It is not unusual to read about trumpets in the scriptures. The shofar was an important communications device in the ancient Jewish world. Two silver shofarim were designated for the priests to signal assemblies to the nation of Israel. (Numbers 10) Of course, the most well-known use of trumpets is the holiday of Rosh HaShana, known in the Bible under the name the Feast of Trumpets. (This holiday occurs on September 25 in 2014.) There are other uses of the shofar that might teach us lessons, though they may be less obvious.
In 2 Samuel 2, David’s army, under the leadership of Joab, was facing the army of the tribe of Benjamin, under Abner. Abner had been a leader under King Saul of Benjamin, and now led the resistance to David’s becoming king over all Israel. The two armies were camped on opposite sides of the pool of Gibeon. They engaged in a battle in which Abner killed Joab’s brother, Asahel, but was soundly defeated. Abner begs Joab to end the fighting before more people die. “So Joab blew a shofar, and all the people stood still, and pursued after Israel no more, neither fought they any more.” (2 Sam 2:28)
Several years later, after David had been established as king, Absalom, his son, led a rebellion. It seemed that he had gained the support of much of Israel, and so David had fled the capital. Absalom followed him and the opposing troops engaged in battle. Again, Joab led David’s army. During the battle, Absalom was guilty of inattentive driving of his mule (texting his general, perhaps), and ended up getting his head caught between the limbs of a tree. His mule went on and he hung suspended between heaven and earth. Contrary to David’s orders, Joab and his armor bearers killed the young upstart. “And Joab blew the shofar, and the people returned from pursuing after Israel: for Joab held back the people.” (2 Samuel 18:16)
We often hear of the trumpet signaling the attack, but sometimes there is value in restraining the urge to fight. Sometimes we should be like Jubilation T. Cornpone (in the play Li’l Abner) who “led the charge that took us straight to the rear.” When is it good to listen to the shofar of retreat?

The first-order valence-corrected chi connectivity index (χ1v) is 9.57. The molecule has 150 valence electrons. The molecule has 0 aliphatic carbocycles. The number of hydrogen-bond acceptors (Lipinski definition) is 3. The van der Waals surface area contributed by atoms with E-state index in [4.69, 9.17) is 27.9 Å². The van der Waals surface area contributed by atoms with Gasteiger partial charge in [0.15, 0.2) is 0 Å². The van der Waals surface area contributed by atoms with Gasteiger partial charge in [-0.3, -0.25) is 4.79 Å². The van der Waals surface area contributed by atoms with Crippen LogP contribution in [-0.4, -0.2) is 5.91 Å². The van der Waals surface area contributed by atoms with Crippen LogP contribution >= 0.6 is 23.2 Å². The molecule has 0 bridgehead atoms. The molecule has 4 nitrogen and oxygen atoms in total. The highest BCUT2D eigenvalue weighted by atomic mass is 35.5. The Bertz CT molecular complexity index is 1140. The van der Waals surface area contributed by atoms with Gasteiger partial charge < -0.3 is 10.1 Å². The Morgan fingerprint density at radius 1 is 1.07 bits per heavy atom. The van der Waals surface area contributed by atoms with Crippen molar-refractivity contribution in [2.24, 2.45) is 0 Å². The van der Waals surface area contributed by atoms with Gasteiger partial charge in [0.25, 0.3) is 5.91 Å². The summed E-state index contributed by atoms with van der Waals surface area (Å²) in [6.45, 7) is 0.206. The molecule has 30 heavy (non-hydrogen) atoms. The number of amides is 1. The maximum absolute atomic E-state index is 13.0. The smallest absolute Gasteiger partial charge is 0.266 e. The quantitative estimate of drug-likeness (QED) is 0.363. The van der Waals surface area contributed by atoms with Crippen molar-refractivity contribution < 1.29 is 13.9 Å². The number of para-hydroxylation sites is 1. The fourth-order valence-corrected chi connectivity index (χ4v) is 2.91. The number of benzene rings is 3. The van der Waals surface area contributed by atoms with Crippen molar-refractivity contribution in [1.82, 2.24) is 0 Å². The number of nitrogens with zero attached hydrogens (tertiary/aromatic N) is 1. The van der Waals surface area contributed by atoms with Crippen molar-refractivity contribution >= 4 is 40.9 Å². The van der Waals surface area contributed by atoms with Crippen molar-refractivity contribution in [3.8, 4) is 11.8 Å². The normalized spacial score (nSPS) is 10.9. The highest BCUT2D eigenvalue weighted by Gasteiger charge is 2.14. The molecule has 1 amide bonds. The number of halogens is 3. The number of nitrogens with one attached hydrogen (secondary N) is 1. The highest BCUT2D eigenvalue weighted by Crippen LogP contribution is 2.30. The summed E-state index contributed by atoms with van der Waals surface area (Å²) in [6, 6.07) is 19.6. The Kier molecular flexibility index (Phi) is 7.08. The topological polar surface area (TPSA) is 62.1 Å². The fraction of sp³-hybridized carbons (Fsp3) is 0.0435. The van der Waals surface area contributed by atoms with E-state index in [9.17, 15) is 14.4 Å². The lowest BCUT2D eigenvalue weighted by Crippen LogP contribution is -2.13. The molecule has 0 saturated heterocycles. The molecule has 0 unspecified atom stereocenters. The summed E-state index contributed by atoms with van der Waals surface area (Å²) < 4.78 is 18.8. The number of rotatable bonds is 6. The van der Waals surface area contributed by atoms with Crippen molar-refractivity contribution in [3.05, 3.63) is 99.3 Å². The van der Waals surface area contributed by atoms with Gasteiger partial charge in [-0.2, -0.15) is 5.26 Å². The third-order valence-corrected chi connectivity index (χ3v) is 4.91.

The first time Joab blew the retreat was when the victory had been established, and to fight further would have brought greater harm than good. We face these situations on occasion. Those who are prone to debate the scriptures, particularly those who do so with the intention of showing others how wrong they are, sometimes should listen to Joab’s shofar. There is a time for showing people what the scriptures say. There is a time, even, for demonstrating the error of their ways. If a person is unaware of his sin he will never repent. When one crosses the line between correcting another and begins giving them more than forty lashes, then they should retreat. Getting one to the point of repentance may bring salvation; continuing to beat him beyond that point tends to bring resistance. Quit while you are ahead, as Joab did.
The second time Joab blew retreat, he did so too late. He had the situation in hand, but waited to recall the army until after he had crossed the line. The time to blow retreat is before being overcome by sin, not after. Too often there is a tendency to “rush in where angels fear to tread.” We attack sin as if it is something to be embraced rather than conquered. A good general knows that a timely retreat may give him an opportunity for victory another day. Joab had known that against Abner, but failed to practice it when tempted to kill Absalom.
Listen for the shofar. The whole point of the blowing of the instrument on Rosh HaShana is to call one away from sin and toward repentance. Listen to the shofar while it can still give an advantage. Learn the right time to give up. Be like the younger Joab, rather than the older one.